The fetal environment has a remarkable capacity for facilitating and guiding tissue development. Placental tissues including the placental disc, umbilical cord, amniotic fluid and amniotic sac are highly specialized tissues responsible for transporting nutrients and coordinating developmental cues during pregnancy and fetal development. Placental tissues are nutrient-rich, structurally complex and immunologically privileged, making them promising allograft therapies for advanced wound care. Amniotic membrane allografts in particular have been shown to be effective therapies for treatment of chronic wounds, including diabetic and venous ulcers, by modulating inflammation, reducing scar tissue formation and enhancing healing. Amniotic membrane has also demonstrated the ability to promote cell proliferation, cell migration and modulate cytokine secretion by a variety of cell types involved in wound healing, including human dermal fibroblasts, microvascular endothelial cells and stem cells. In addition, amniotic membrane allografts have been shown to stimulate stem cell activity, promote angiogenesis and modulate inflammation in vitro and in vivo. Placental tissues are complex tissues composed of extracellular matrix (ECM), cells and a broad array of cytokines that may collectively enhance wound healing by modulating wound environments and stimulating endogenous cells to progress through the normal healing stages of inflammation, proliferation and remodeling.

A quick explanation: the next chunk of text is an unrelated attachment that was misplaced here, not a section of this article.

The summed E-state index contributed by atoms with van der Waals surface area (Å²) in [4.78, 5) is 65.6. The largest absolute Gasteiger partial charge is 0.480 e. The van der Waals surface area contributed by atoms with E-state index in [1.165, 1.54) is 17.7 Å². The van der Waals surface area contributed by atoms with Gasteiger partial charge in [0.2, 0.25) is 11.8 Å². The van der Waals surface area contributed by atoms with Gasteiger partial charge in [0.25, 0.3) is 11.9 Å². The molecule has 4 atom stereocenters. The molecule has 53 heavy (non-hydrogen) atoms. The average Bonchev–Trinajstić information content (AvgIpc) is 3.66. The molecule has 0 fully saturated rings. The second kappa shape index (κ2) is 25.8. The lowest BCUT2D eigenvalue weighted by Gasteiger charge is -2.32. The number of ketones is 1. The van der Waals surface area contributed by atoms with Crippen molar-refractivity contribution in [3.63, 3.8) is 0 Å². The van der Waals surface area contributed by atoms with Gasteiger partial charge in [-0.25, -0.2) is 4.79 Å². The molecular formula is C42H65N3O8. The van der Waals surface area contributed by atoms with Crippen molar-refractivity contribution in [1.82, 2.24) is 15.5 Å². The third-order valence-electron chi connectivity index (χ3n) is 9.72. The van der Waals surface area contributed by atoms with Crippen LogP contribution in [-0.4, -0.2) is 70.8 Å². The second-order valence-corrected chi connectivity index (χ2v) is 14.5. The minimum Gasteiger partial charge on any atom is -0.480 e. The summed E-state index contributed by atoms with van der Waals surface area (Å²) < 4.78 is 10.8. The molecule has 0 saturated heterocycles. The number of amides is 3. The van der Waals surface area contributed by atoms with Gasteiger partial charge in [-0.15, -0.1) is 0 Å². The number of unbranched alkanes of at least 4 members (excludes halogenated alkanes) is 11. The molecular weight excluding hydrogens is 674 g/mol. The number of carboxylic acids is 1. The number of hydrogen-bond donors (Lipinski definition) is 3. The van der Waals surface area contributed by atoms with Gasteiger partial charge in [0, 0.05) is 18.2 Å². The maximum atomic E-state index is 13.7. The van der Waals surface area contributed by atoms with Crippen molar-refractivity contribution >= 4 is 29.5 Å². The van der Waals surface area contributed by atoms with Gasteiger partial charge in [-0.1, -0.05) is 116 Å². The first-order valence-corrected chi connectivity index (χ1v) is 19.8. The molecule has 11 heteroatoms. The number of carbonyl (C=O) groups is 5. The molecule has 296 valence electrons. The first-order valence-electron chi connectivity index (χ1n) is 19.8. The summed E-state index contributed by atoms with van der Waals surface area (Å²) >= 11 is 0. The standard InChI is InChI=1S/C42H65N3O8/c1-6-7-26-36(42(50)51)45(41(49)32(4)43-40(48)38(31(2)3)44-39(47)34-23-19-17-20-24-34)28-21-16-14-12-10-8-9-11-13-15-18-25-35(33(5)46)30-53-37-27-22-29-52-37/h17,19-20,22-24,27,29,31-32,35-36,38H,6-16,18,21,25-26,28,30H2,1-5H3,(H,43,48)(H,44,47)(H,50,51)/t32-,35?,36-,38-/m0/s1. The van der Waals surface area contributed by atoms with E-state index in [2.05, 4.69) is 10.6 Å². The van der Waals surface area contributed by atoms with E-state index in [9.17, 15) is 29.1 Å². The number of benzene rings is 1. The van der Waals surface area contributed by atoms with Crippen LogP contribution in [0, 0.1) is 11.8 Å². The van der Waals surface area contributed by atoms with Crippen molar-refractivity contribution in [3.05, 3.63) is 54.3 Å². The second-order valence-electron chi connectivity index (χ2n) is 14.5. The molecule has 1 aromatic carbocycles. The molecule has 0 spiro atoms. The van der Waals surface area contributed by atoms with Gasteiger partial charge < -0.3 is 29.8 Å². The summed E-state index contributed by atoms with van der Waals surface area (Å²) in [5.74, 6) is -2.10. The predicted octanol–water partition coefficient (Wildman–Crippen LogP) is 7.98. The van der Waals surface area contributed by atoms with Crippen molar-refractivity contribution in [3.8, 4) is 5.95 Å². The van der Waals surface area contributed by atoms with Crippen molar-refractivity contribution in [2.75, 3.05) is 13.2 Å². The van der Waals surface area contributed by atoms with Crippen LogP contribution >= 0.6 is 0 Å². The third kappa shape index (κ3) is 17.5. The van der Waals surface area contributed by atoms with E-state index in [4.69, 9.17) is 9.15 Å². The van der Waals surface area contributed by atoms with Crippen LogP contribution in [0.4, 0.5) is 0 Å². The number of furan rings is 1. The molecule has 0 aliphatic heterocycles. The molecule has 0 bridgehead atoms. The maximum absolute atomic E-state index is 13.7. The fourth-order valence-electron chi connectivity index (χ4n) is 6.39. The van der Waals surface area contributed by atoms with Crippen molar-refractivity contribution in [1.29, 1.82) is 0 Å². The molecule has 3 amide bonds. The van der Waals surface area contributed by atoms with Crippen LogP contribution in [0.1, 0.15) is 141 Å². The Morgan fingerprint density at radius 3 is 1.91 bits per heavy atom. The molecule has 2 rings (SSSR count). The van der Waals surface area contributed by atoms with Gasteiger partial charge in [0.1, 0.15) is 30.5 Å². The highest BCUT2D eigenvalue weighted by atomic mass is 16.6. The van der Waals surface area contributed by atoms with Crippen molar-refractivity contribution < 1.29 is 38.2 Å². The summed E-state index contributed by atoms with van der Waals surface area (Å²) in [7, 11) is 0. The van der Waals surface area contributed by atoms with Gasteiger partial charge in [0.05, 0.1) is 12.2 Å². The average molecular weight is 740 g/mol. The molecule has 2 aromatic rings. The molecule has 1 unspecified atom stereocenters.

Part of the book: Worldwide Wound Healing